In March 1989 we drove across Spain for the first time. It was something of a fraught experience. We were travelling with our friends who introduced us to Frigiliana, Pat and Judy, to share the driving and then to spend a couple of weeks as guests at Casa de los Arcos, the house they owned on c/ Chorruelo. Sadly, a month previously Pat had had to undergo a programme of chemotherapy following the recurrence of a cancer which had been thought to be in remission, and so when we arrived in Santander he and Judy took the train via Madrid to Málaga, where they were met by friends. We then drove their car across Spain for them.
Why ʻ a fraught experienceʼ? Well, to begin with it was my first experience of driving on the righthand side of the road, and in a righthand drive car to boot. Secondly, as I pulled on the handbrake on the car deck of the ferry, there had been a great whoosh of steam from under the bonnet, which severely depleted the water in the radiator, so the first thing to be done on the dock side in Santander was to pour 3 litres of best quality Evian water into the radiator and then try and top up further by refilling one of the bottles from nearby puddles. This eased the problem rather than solved it. On the open road everything was fine, but on the slow crawl through each successive town the temperature gauge climbed steadily red-wards, only held under control by turning heater and fan onto full blast; given that the Spanish temperature was in the mid-twenties, this also required both windows to be fully opened to vent the heat from the passenger compartment. My wifeʼs main memory is of rolling through Plasencia with her legs out of the window; not literally true, but you get the picture. In this way we got to Salamanca in the late afternoon and treated ourselves to a night in the parador. We felt we deserved it, and anyway it was the day after our wedding anniversary, so that fully justifed the expense.
Day two unfolded in pretty much the same way as day one, with the added anxiety that the exhaust seemed to be noisier than previously. Still, we bowled down the road from Salamanca, through Caceres and Mérida towards Sevilla. Around Zafra we took a left turn to head across to Córdoba before turning south again for Málaga. We now found ourselves on a lesser road which was in need of extensive resurfacing; so much in need, in fact, that the contractors had already stripped the old surface off a forty kilometre stretch which they were now repairing piecemeal. The noise from the exhaust increased with each kilometre, although it was often hard to hear over the noise of tyres bouncing over the rough, rutted surface.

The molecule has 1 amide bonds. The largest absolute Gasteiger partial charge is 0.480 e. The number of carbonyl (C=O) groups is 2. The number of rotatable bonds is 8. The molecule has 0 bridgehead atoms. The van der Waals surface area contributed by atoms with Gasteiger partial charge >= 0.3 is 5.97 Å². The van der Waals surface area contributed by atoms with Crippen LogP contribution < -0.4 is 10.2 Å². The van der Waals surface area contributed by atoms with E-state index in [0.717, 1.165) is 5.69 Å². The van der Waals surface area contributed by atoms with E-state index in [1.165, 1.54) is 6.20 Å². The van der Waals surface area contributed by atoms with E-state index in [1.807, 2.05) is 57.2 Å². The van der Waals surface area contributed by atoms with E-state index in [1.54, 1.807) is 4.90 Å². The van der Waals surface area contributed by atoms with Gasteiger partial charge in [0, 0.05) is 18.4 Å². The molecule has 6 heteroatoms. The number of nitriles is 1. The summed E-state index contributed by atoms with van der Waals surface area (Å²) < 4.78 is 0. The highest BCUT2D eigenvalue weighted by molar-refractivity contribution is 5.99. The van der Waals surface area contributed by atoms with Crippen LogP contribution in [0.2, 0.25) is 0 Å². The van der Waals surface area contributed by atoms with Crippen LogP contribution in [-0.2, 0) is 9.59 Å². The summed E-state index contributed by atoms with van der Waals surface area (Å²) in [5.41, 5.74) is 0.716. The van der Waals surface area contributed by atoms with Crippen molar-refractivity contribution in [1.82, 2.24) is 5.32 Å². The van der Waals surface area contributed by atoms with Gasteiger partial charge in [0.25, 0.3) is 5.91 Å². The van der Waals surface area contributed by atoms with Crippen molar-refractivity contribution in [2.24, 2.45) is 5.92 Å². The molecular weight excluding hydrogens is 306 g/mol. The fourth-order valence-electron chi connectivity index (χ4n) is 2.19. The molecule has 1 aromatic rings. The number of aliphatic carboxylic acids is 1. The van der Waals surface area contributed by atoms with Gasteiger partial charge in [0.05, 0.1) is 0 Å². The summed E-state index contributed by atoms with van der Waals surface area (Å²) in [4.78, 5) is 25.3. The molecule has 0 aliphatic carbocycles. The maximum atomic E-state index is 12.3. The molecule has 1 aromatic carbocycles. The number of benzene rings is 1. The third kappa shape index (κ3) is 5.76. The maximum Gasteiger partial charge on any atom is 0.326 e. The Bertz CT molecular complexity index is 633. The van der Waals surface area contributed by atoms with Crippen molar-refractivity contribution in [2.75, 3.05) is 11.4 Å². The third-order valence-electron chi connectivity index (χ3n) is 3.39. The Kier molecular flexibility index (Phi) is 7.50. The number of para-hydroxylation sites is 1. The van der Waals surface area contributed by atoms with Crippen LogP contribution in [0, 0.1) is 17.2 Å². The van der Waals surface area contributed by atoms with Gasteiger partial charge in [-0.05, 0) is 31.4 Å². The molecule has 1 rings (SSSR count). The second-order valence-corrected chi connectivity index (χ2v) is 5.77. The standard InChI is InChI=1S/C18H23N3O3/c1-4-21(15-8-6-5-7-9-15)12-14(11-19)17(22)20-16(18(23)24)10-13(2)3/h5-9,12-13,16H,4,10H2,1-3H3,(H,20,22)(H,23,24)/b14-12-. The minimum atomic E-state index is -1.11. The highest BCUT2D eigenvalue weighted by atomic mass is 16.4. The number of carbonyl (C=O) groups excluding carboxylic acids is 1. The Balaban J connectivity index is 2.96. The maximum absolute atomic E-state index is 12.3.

And so at last we reached the small town of Llerena in southern Extremadura. It had a single ʻhotelʼ next to the railway station - Los Ángeles, a typical Spanish bar with rooms. We asked to see one and were led down a nondescript corridor and through a door on the other side of which we were transported back into the 17th or 18th century and an old venta. Iʼve written about this in one of my early postings, so wonʼt repeat myself here.
The reason for this reminiscing is that yesterday we set off on this yearʼs holiday, two weeks in Brittany and weʼre taking a ferry from Asturias across to Saint-Nazaire. The route allowed us to retrace our 1989 steps and so we booked a hotel in Llerena for our first night on the road, sadly not Los Ángeles. Having checked in, we decided to stroll across town to the railway station and have a drink at our old hotel.. No joy! Where once had stood this ancient hostelry was now a block of very modern apartments. So we came back by another road so that I could at least get a photo of the wonderful old fountain, built out of marble the colour of ivory, and its rim so well-worn by countless Spanish bottoms that it looked like a well burnt candle, an appropriate illustration for todayʼs posting. But that, too, has gone.
Today we drove the rutted road to Zafra, except, of course, that it has a fine smooth surface now. We have driven north past Mérida, Caceres and Salamanca (you donʼt drive through them any more, not now thereʼs the motorway, Ruta de la Plata.) and here we are
in Zamora, a new destination for us, which we look forward to exploring this evening and tomorrow before we head on up to Gijón on Thursday.
Thereʼs a saying, “You canʼt go back.” I think I now know what it means.